Monday, November 19, 2018

Toddler B2: Two and a Half Years Old


Stephen is 2 1/2 and quickly approaching Big Boy status. He walks, runs and moves all the time. He really likes using William's scooter to get around and he's really good at it. He talks. YES, he is talking! In the last six months his language has improved a lot. He might not be the most articulate in communicating but he is using words and sentences. He usually skips the first letter in most words so they are hard to catch sometimes. Examples: Space is "pace" and high chair is "i-chair"

His newest phrase is "I'd know" which actually translates "I don't know." It is his answer to every question! He usually shrugs his shoulders too which is super adorable and makes me laugh. The other cute word he says is "ruffies" which means dog. Every time we meet a dog on the sidewalk he bends over, waves and says "Hi Ruffy." I also have to make a note that he calls William "Wilma" or "brother."

He is potty trained during the day but still wears disposable diapers at nap time and bed time. We packed our cloth diapers away in September. I'd like to say he caught on fairly quickly but in reality still isn't comfortable with #2 yet. Typically that is what he uses his nap time diaper for and I'm not really sure how to break that habit gently or hygienically.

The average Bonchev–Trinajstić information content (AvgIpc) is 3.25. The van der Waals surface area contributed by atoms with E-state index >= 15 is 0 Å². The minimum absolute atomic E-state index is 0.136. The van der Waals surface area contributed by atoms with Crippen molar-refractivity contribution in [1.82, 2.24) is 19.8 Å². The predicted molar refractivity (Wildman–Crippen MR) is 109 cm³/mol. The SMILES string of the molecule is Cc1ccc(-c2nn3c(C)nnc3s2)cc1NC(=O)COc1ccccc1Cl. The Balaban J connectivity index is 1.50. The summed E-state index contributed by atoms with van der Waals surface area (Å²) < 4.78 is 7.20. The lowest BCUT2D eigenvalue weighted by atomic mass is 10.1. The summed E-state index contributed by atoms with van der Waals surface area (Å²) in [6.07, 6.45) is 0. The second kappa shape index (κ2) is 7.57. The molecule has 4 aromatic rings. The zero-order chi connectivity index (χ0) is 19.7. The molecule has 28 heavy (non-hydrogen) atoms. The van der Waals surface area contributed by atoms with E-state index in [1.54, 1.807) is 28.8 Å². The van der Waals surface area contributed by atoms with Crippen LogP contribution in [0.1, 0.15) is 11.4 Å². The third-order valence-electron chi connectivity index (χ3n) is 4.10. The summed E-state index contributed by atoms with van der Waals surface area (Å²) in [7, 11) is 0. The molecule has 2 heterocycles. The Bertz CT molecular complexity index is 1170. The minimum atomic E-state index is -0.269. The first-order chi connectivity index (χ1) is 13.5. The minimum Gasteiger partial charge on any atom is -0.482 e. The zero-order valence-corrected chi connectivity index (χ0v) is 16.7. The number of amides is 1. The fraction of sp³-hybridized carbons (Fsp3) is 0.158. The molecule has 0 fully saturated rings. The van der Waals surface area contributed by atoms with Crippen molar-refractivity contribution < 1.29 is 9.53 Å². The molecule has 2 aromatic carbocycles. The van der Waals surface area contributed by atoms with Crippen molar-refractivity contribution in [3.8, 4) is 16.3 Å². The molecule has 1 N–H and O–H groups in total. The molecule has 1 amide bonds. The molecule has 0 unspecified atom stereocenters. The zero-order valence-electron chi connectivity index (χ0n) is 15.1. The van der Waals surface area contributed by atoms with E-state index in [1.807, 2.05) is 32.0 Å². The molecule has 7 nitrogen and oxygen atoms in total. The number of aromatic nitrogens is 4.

We have been doing swimming lessons with Stephen since this summer and he really loves it. Typically he isn't timid to get into the water and he loves playing with all the toys they provide during the class. He doesn't like getting his head wet and floating on his back is still something he refuses to do; but jumping in, kicking and using his arms, blowing bubbles are all really fun.


We've gone to the beach a few times this summer and Stephen has no fear about jumping right into the water. I hang on to him pretty tight while we let the waves lap our feet. William is the exact opposite and until just recently always stayed far far away from the water.


Stephen and I went to the "Big Truck Day" event in the park. He got to "drive" a digger, loader, a muni bus, a garbage truck, a fire truck, and street sweeper! I think he loved it but may have been completely overwhelmed because I rarely saw him smile...